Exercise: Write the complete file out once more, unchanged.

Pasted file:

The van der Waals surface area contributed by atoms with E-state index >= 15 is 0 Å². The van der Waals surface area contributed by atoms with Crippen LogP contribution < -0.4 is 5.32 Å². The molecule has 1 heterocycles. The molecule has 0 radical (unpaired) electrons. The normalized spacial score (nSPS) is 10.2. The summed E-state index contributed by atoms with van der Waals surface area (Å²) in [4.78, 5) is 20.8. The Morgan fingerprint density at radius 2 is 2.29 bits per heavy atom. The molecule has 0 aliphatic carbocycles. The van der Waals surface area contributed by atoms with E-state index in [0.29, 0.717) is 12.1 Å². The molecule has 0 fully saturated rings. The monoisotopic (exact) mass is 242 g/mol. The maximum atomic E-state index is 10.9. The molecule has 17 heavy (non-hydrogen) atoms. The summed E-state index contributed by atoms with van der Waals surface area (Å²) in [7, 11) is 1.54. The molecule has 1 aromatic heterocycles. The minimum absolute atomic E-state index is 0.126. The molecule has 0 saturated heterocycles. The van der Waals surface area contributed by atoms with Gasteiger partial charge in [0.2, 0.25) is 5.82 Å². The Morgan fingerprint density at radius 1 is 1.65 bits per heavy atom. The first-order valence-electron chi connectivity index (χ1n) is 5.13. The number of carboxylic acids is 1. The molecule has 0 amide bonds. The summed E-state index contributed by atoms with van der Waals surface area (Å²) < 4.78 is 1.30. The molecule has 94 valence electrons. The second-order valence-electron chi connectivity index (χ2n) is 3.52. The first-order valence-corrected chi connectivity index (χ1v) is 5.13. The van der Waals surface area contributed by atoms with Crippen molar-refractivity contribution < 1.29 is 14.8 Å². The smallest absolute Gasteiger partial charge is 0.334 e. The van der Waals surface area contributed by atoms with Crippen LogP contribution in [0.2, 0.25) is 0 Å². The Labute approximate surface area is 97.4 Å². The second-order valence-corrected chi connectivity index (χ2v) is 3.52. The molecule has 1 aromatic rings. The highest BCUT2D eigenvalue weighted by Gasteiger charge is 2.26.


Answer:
The van der Waals surface area contributed by atoms with E-state index >= 15 is 0 Å². The van der Waals surface area contributed by atoms with Crippen LogP contribution < -0.4 is 5.32 Å². The molecule has 1 heterocycles. The molecule has 0 radical (unpaired) electrons. The normalized spacial score (nSPS) is 10.2. The summed E-state index contributed by atoms with van der Waals surface area (Å²) in [4.78, 5) is 20.8. The Morgan fingerprint density at radius 2 is 2.29 bits per heavy atom. The molecule has 0 aliphatic carbocycles. The van der Waals surface area contributed by atoms with E-state index in [0.29, 0.717) is 12.1 Å². The molecule has 0 fully saturated rings. The monoisotopic (exact) mass is 242 g/mol. The maximum atomic E-state index is 10.9. The molecule has 17 heavy (non-hydrogen) atoms. The summed E-state index contributed by atoms with van der Waals surface area (Å²) in [7, 11) is 1.54. The molecule has 1 aromatic heterocycles. The minimum absolute atomic E-state index is 0.126. The molecule has 0 saturated heterocycles. The van der Waals surface area contributed by atoms with Gasteiger partial charge in [0.2, 0.25) is 5.82 Å². The Morgan fingerprint density at radius 1 is 1.65 bits per heavy atom. The first-order valence-electron chi connectivity index (χ1n) is 5.13. The number of carboxylic acids is 1. The molecule has 0 amide bonds. The summed E-state index contributed by atoms with van der Waals surface area (Å²) < 4.78 is 1.30. The molecule has 94 valence electrons. The second-order valence-electron chi connectivity index (χ2n) is 3.52. The first-order valence-corrected chi connectivity index (χ1v) is 5.13. The van der Waals surface area contributed by atoms with Crippen molar-refractivity contribution < 1.29 is 14.8 Å². The smallest absolute Gasteiger partial charge is 0.334 e. The van der Waals surface area contributed by atoms with Crippen LogP contribution in [0.2, 0.25) is 0 Å². The Labute approximate surface area is 97.4 Å². The second-order valence-corrected chi connectivity index (χ2v) is 3.52. The molecule has 1 aromatic rings. The highest BCUT2D eigenvalue weighted by Gasteiger charge is 2.26.